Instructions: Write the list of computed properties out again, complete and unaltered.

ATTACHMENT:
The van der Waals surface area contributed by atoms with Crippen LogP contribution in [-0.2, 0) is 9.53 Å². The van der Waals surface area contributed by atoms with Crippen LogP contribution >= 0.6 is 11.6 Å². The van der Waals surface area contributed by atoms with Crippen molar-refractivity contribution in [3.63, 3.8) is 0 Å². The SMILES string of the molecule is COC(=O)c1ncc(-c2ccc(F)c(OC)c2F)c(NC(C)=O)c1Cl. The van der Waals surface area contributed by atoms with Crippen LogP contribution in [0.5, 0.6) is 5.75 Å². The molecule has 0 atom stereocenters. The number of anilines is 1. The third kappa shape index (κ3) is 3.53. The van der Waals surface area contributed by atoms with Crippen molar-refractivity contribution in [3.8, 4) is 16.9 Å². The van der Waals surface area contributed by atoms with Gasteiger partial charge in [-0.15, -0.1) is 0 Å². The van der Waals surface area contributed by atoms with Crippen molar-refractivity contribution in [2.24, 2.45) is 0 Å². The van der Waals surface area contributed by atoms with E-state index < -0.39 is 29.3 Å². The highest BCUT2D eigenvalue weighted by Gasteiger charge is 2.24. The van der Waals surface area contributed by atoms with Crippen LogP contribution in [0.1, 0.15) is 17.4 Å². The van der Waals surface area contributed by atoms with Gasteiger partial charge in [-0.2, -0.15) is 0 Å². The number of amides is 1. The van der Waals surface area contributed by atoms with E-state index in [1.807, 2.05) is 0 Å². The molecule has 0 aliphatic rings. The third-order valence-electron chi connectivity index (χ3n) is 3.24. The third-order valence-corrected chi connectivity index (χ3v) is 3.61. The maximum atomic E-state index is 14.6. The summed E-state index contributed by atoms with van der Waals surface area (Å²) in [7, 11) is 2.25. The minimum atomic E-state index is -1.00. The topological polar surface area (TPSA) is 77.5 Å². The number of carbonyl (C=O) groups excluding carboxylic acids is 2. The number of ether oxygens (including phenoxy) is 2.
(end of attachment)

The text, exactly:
The van der Waals surface area contributed by atoms with Crippen LogP contribution in [-0.2, 0) is 9.53 Å². The van der Waals surface area contributed by atoms with Crippen LogP contribution >= 0.6 is 11.6 Å². The van der Waals surface area contributed by atoms with Crippen molar-refractivity contribution in [3.63, 3.8) is 0 Å². The SMILES string of the molecule is COC(=O)c1ncc(-c2ccc(F)c(OC)c2F)c(NC(C)=O)c1Cl. The van der Waals surface area contributed by atoms with Crippen LogP contribution in [0.5, 0.6) is 5.75 Å². The molecule has 0 atom stereocenters. The number of anilines is 1. The third kappa shape index (κ3) is 3.53. The van der Waals surface area contributed by atoms with Crippen molar-refractivity contribution in [3.8, 4) is 16.9 Å². The van der Waals surface area contributed by atoms with Gasteiger partial charge in [-0.15, -0.1) is 0 Å². The van der Waals surface area contributed by atoms with Crippen molar-refractivity contribution in [2.24, 2.45) is 0 Å². The van der Waals surface area contributed by atoms with E-state index < -0.39 is 29.3 Å². The highest BCUT2D eigenvalue weighted by Gasteiger charge is 2.24. The van der Waals surface area contributed by atoms with Crippen LogP contribution in [0.1, 0.15) is 17.4 Å². The van der Waals surface area contributed by atoms with Gasteiger partial charge in [-0.2, -0.15) is 0 Å². The number of amides is 1. The van der Waals surface area contributed by atoms with E-state index in [1.807, 2.05) is 0 Å². The molecule has 0 aliphatic rings. The third-order valence-electron chi connectivity index (χ3n) is 3.24. The third-order valence-corrected chi connectivity index (χ3v) is 3.61. The maximum atomic E-state index is 14.6. The summed E-state index contributed by atoms with van der Waals surface area (Å²) in [7, 11) is 2.25. The minimum atomic E-state index is -1.00. The topological polar surface area (TPSA) is 77.5 Å². The number of carbonyl (C=O) groups excluding carboxylic acids is 2. The number of ether oxygens (including phenoxy) is 2.